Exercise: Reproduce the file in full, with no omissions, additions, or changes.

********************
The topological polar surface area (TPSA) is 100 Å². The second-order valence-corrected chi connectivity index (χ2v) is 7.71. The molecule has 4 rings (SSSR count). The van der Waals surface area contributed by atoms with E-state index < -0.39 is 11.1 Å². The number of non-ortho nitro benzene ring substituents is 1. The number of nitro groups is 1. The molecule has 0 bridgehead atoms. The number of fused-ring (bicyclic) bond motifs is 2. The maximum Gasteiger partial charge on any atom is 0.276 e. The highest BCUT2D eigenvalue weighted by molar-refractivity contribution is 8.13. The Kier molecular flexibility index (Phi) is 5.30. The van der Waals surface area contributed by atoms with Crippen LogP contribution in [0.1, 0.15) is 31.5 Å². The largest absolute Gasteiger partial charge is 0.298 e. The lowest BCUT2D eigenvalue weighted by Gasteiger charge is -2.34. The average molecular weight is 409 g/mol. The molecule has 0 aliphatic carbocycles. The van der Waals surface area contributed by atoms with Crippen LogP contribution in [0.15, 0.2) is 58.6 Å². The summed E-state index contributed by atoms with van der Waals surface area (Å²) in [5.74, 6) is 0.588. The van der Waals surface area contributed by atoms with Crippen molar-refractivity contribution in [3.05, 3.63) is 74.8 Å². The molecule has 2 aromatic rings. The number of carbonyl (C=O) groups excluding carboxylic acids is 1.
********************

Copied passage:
The topological polar surface area (TPSA) is 100 Å². The second-order valence-corrected chi connectivity index (χ2v) is 7.71. The molecule has 4 rings (SSSR count). The van der Waals surface area contributed by atoms with E-state index < -0.39 is 11.1 Å². The number of non-ortho nitro benzene ring substituents is 1. The number of nitro groups is 1. The molecule has 0 bridgehead atoms. The number of fused-ring (bicyclic) bond motifs is 2. The maximum Gasteiger partial charge on any atom is 0.276 e. The highest BCUT2D eigenvalue weighted by molar-refractivity contribution is 8.13. The Kier molecular flexibility index (Phi) is 5.30. The van der Waals surface area contributed by atoms with Crippen LogP contribution in [0.1, 0.15) is 31.5 Å². The largest absolute Gasteiger partial charge is 0.298 e. The lowest BCUT2D eigenvalue weighted by Gasteiger charge is -2.34. The average molecular weight is 409 g/mol. The molecule has 0 aliphatic carbocycles. The van der Waals surface area contributed by atoms with Crippen LogP contribution in [0.15, 0.2) is 58.6 Å². The summed E-state index contributed by atoms with van der Waals surface area (Å²) in [5.74, 6) is 0.588. The van der Waals surface area contributed by atoms with Crippen molar-refractivity contribution in [3.05, 3.63) is 74.8 Å². The molecule has 2 aromatic rings. The number of carbonyl (C=O) groups excluding carboxylic acids is 1.